Skip to content
March 28, 2011 / Brett Cohrs

Checklists & Nonprofit Insurance

I love this story from Claims Journal about how a Johns Hopkins safety checklist program nearly eliminated blood infections.*

Most of my clients aren’t hospitals or medical facilities, but all organizations have exposures to risk. And many organizations have simple routines they could put into place to greatly reduce the potential for claims.  A checklist might have helped prevent a recent tragedy on a children’s train ride in South Carolina.

Officer Keefer in Herman Wouk’s classic The Caine Mutiny expressed it a little roughly regarding the Navy and it’s breaking down every action into simple, easy steps: “The geniuses dumb it down for any moron to do.”

Even we in the insurance business have checklists to review with our clients: a list of coverages that might pertain to the client’s business. It would save insurance agents a world of hurt to go through these with each and every client.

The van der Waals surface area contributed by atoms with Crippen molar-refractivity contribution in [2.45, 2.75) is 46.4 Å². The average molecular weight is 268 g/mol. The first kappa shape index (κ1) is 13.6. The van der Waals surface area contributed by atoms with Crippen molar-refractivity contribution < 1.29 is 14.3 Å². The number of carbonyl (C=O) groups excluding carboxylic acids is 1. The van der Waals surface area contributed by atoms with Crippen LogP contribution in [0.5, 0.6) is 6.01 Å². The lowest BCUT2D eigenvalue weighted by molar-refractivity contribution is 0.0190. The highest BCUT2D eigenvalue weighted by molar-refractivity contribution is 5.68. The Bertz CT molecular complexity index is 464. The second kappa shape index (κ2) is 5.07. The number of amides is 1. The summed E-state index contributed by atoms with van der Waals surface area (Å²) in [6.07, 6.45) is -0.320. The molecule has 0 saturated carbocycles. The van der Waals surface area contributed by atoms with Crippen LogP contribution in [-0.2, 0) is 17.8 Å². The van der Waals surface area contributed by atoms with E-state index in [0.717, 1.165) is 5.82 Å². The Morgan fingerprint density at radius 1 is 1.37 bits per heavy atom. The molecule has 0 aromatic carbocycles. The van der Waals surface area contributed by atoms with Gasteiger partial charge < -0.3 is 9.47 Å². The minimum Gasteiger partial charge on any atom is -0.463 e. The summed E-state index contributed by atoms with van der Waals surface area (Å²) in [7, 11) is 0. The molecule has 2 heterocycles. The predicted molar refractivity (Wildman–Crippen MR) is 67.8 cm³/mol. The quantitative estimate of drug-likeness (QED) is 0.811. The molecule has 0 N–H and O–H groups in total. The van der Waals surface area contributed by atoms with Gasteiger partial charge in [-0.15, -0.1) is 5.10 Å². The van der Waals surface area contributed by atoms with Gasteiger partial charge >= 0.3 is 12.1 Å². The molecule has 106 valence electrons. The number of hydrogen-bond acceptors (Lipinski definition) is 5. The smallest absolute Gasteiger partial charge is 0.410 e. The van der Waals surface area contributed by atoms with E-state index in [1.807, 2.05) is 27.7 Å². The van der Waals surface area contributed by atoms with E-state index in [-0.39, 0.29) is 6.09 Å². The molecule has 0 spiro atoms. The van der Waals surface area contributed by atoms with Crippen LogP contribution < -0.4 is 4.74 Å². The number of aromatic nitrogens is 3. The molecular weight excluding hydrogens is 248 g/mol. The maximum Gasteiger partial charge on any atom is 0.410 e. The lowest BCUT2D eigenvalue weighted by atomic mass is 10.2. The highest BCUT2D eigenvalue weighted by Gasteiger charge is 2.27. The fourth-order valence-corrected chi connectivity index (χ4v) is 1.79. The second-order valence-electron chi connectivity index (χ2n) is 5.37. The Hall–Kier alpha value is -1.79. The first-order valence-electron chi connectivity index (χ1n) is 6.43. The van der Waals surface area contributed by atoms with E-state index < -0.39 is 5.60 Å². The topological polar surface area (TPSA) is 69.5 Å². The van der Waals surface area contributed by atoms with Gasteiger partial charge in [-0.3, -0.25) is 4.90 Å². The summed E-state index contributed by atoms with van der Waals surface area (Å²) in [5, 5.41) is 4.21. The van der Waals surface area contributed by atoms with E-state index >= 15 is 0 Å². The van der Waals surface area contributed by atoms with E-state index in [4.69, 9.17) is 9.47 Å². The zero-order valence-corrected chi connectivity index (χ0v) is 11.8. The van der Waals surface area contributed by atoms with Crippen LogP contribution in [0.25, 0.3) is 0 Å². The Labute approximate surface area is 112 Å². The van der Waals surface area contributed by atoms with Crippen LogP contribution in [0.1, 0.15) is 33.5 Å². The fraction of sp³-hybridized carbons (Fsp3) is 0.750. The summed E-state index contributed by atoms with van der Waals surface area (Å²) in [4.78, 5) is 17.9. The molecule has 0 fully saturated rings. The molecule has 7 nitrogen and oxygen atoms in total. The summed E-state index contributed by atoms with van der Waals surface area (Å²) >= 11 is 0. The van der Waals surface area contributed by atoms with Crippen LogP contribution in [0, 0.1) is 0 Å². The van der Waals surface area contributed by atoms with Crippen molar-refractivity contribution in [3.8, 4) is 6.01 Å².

Regarding nonprofit risk management, what kind of checklists might be good to have in place? Let me make some suggestions (most of which are  obvious). I’ll leave the details up to you:

  1. Client intake procedures
  2. Night time bed check for a group or care home
  3. Daily maintenance checklist, to confirm site safety
  4. Vehicle maintenance checklist
  5. Continuing education for your staff and volunteers
  6. Administrative/accounting checklists
  7. Special event and fundraiser to-do lists.
  8. Donor relations follow up items

Those are just a few to get your mind going.  Just know that with potential for high turnover or high volunteer participation, dumbed down checklists could be the most vital element to insuring that your tasks get done well and safely.

What other lists have you implemented in your organization? How have they helped?

*Since starting this article, I’ve picked up The Checklist Manifesto by Atul Gawande.  His book’s first chapter handles the creation of the checklist that the Johns Hopkins story is based on.

Advertisements

Leave a Reply

Fill in your details below or click an icon to log in:

WordPress.com Logo

You are commenting using your WordPress.com account. Log Out / Change )

Twitter picture

You are commenting using your Twitter account. Log Out / Change )

Facebook photo

You are commenting using your Facebook account. Log Out / Change )

Google+ photo

You are commenting using your Google+ account. Log Out / Change )

Connecting to %s

%d bloggers like this: